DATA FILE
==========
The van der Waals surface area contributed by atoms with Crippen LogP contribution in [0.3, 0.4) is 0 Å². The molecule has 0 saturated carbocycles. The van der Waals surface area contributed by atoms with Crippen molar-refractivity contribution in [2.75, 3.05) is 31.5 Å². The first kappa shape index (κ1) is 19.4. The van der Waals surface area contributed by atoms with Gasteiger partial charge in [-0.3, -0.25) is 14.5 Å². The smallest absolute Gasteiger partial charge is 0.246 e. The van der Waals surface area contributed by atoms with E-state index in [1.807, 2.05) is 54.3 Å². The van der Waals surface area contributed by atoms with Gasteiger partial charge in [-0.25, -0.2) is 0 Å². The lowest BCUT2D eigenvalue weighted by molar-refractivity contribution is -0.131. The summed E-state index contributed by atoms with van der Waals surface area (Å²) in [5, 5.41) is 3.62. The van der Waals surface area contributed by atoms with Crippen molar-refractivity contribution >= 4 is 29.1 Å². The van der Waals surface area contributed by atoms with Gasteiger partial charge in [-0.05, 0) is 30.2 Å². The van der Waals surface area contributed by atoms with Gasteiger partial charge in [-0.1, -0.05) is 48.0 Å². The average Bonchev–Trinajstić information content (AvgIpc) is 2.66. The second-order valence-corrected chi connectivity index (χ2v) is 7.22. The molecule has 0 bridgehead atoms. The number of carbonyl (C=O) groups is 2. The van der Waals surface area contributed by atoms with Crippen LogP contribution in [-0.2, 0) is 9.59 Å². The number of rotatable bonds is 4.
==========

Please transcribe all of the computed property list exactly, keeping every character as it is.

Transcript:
The van der Waals surface area contributed by atoms with Crippen LogP contribution in [0.3, 0.4) is 0 Å². The molecule has 0 saturated carbocycles. The van der Waals surface area contributed by atoms with Crippen molar-refractivity contribution in [2.75, 3.05) is 31.5 Å². The first kappa shape index (κ1) is 19.4. The van der Waals surface area contributed by atoms with Gasteiger partial charge in [-0.3, -0.25) is 14.5 Å². The smallest absolute Gasteiger partial charge is 0.246 e. The van der Waals surface area contributed by atoms with E-state index in [1.807, 2.05) is 54.3 Å². The van der Waals surface area contributed by atoms with Gasteiger partial charge in [-0.25, -0.2) is 0 Å². The lowest BCUT2D eigenvalue weighted by molar-refractivity contribution is -0.131. The summed E-state index contributed by atoms with van der Waals surface area (Å²) in [5, 5.41) is 3.62. The van der Waals surface area contributed by atoms with Crippen molar-refractivity contribution >= 4 is 29.1 Å². The van der Waals surface area contributed by atoms with Gasteiger partial charge in [-0.05, 0) is 30.2 Å². The van der Waals surface area contributed by atoms with Gasteiger partial charge in [-0.1, -0.05) is 48.0 Å². The average Bonchev–Trinajstić information content (AvgIpc) is 2.66. The second-order valence-corrected chi connectivity index (χ2v) is 7.22. The molecule has 0 bridgehead atoms. The number of carbonyl (C=O) groups is 2. The van der Waals surface area contributed by atoms with Crippen LogP contribution in [-0.2, 0) is 9.59 Å². The number of rotatable bonds is 4.